We at Quirk love a good board game almost as much as we love a good book. (Okay, maybe not quite as much as a good book.) So naturally, why can't we have both? Each month, we're going to reimagine a classic board game with a literary and pop culture twist! This month, we bring you, Guess Who!
Does this person wear glasses? Have they scared the bejesus out of you? Do they think they’re funny? Do they have a hook?
You remember the game Guess Who?—the two-person game where you try and guess who the other player is by asking “yes" and “no" questions. Kind of like Battleship but instead of picking coordinates to sink your opponent’s ship you’re guessing what they look like to reveal who they are. We decided to not only put a bookish twist on it, but we also made it evil! And now, we're proud to present GUESS WHO?: Literary Villain Edition.
And it’s dripping in evil…
The 101 Dalmatians by Dodie Smith: Even toddlers know Cruella de Vil’s heart is black—I mean who looks at puppies and thinks Ooh coat!
Jaws by Peter Benchley: Stop eating people, you mean shark!
The Count of Monte Cristo by Alexandre Dumas: Imagine being framed for treason because someone is jealous of you AND THEN when you’re locked up that someone marries your fiancé. That’s pure evil. And that evil is named Fernand Mondego
Dracula by Bram Stoker: This is not your Angel with a soul vampire— Dracula wants your blood and he’s going to kill you for it.
Harry Potter series by J.K. Rowling: Even if we didn’t think being in love with evil was in itself somewhat villainous, torture and MURDER certainly is. Good job, Bellatrix Lestrange, you're a terrible person.
Ramayana by Vālmīki: It’s pretty simple. Kidnapping someone’s wife makes Ravana a villain.
IT by Stephen King: Pennywise has scared generations out of seeing even friendly party clowns as anything but evil.
Batman by Bill Finger: Just because the Joker finds his own jokes amusing—and is a villain we love to hate—doesn’t make him any less evil.
Peter Pan by J.M. Barrie: We’re seeing a pattern here of villains being kidnappers and Captain Hook’s need for a mother doesn’t make it any less evil. Also, we’re team crocodile!
The Master and Margarita by Mikhail Bulgakov: A demonic cat partial to beheadings—need we say more?
Titus Andronicus by Shakespeare: Aaron takes pleasure in his evil deeds to the point of only repenting if he’s ever had a good act. He wins the Villain Award.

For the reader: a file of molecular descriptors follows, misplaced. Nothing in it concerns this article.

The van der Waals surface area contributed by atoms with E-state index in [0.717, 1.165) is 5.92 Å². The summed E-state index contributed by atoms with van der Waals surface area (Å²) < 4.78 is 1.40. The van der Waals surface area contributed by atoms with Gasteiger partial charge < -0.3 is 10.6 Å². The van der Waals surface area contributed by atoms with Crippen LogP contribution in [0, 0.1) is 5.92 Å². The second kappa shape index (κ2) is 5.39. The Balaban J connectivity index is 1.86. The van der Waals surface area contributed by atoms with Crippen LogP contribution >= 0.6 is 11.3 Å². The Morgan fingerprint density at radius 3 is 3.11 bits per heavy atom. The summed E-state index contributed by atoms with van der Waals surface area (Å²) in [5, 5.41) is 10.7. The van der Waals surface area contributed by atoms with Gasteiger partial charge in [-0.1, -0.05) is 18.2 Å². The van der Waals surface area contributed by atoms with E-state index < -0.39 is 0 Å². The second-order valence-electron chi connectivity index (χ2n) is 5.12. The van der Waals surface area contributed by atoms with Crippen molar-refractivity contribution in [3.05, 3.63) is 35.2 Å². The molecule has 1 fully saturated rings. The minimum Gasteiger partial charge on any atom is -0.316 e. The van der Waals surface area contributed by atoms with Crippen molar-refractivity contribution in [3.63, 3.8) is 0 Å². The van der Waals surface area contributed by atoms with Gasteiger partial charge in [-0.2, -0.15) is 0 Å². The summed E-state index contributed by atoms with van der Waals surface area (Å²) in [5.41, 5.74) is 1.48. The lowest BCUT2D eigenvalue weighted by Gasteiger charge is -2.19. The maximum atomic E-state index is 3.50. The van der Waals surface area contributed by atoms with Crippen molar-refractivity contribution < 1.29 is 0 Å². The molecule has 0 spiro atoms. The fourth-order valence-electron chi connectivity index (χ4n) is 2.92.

On Stranger Tides by Tim Powers: When the book summary describes Blackbeard as “savage, ghost-infested pirate king” you know you’re in for an evil villain.
Saga by Brian K. Vaughan & Fiona Staples: Being a feline lie detector doesn’t in itself make Lying Cat a villain but he’s working with The Will to kill Hazel’s parents and capture her so...
Saga by Brian K. Vaughan & Fiona Staples: Ditto for Gwendolyn who has the added element of being the ex-fiance of the man she’s helping The Will hunt down to kill.
Interview with the Vampire by Anne Rice: I think we’ve established vampires without a soul are evil just for the whole we’ll kill you for your blood thing. Add selfish and cruel and you have Lestat de Lioncourt.
Treasure Island by Robert Louis Stevenson: Long John Silver is the complex pirate most likely responsible for us imagining pirates to have a peg leg and a parrot.
The Witches by Roald Dahl: The Grand High Witch is about as evil as you can get considering she hates children to the point of wanting them dead–or turned into mice.
The Three Musketeers by Alexandre Dumas: Don’t be fooled by her beauty, Milady is not only responsible for more than a few dead bodies but even priests aren’t safe around her.
The Memoirs of Sherlock Holmes by Arthur Conan Doyle: Professor James Moriarty is an antagonist great enough to match wits with Sherlock and such a perfect villain that he has been reimagined countless times since his creation.
Professor Gargoyle by Charles Gilman: Professor Gargoyle is a middle school teacher so villainous that the lenticular book cover is him changing from his nice, innocent looking teacher photo to his evil monster version.
Sailor Moon by Naoko Takeuchi: Mix together some more unrequited love and being corrupted by the evil Queen Metaria and you have the creation of the villain Queen Beryl.
The Girl with the Dragon Tattoo by Stieg Larsson: Nils Bjurman is pure evil in every sense. Even worse, and truly frightening, his actual job is being a guardian.
Now have fun playing this set of Guess Who! We can imagine the questions now: "Does your character worship evil? Did Tim Curry portray him onscreen once?"